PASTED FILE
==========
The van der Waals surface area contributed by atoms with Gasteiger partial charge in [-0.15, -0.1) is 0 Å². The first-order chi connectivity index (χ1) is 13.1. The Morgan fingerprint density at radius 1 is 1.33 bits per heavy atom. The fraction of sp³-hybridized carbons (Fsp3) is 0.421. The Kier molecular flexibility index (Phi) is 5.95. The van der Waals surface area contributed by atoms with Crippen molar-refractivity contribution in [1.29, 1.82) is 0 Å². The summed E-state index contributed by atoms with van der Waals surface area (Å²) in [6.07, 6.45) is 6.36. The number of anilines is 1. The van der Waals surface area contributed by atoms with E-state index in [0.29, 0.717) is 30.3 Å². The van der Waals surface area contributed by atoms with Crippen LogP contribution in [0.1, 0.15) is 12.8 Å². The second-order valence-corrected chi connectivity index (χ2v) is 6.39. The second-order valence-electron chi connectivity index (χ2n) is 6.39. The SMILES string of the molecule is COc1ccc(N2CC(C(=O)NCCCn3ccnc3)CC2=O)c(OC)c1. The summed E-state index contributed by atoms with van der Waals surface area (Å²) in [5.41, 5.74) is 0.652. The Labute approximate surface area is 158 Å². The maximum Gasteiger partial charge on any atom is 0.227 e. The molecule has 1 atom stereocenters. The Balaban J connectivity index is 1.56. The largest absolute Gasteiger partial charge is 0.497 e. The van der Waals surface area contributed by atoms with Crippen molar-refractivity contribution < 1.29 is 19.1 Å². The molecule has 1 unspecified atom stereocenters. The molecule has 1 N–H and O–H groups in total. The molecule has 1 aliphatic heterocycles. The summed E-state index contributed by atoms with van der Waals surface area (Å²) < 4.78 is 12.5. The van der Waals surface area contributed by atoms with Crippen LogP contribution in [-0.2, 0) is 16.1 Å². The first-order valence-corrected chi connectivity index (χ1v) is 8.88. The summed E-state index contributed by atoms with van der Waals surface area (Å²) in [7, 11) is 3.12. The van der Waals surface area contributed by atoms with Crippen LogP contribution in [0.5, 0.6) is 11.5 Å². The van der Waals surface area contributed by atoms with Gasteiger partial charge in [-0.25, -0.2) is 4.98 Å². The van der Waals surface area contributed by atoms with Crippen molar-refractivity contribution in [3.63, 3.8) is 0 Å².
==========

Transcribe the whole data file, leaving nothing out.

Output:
The van der Waals surface area contributed by atoms with Gasteiger partial charge in [-0.15, -0.1) is 0 Å². The first-order chi connectivity index (χ1) is 13.1. The Morgan fingerprint density at radius 1 is 1.33 bits per heavy atom. The fraction of sp³-hybridized carbons (Fsp3) is 0.421. The Kier molecular flexibility index (Phi) is 5.95. The van der Waals surface area contributed by atoms with Crippen molar-refractivity contribution in [1.29, 1.82) is 0 Å². The summed E-state index contributed by atoms with van der Waals surface area (Å²) in [6.07, 6.45) is 6.36. The number of anilines is 1. The van der Waals surface area contributed by atoms with E-state index in [0.29, 0.717) is 30.3 Å². The van der Waals surface area contributed by atoms with Crippen LogP contribution in [0.1, 0.15) is 12.8 Å². The second-order valence-corrected chi connectivity index (χ2v) is 6.39. The second-order valence-electron chi connectivity index (χ2n) is 6.39. The SMILES string of the molecule is COc1ccc(N2CC(C(=O)NCCCn3ccnc3)CC2=O)c(OC)c1. The summed E-state index contributed by atoms with van der Waals surface area (Å²) in [5.41, 5.74) is 0.652. The Labute approximate surface area is 158 Å². The maximum Gasteiger partial charge on any atom is 0.227 e. The molecule has 1 atom stereocenters. The Balaban J connectivity index is 1.56. The largest absolute Gasteiger partial charge is 0.497 e. The van der Waals surface area contributed by atoms with Crippen molar-refractivity contribution < 1.29 is 19.1 Å². The molecule has 1 unspecified atom stereocenters. The molecule has 1 N–H and O–H groups in total. The molecule has 1 aliphatic heterocycles. The summed E-state index contributed by atoms with van der Waals surface area (Å²) < 4.78 is 12.5. The van der Waals surface area contributed by atoms with Crippen LogP contribution in [-0.2, 0) is 16.1 Å². The first-order valence-corrected chi connectivity index (χ1v) is 8.88. The summed E-state index contributed by atoms with van der Waals surface area (Å²) in [7, 11) is 3.12. The van der Waals surface area contributed by atoms with Crippen LogP contribution in [0.5, 0.6) is 11.5 Å². The van der Waals surface area contributed by atoms with Gasteiger partial charge in [-0.25, -0.2) is 4.98 Å². The van der Waals surface area contributed by atoms with Crippen molar-refractivity contribution in [3.63, 3.8) is 0 Å².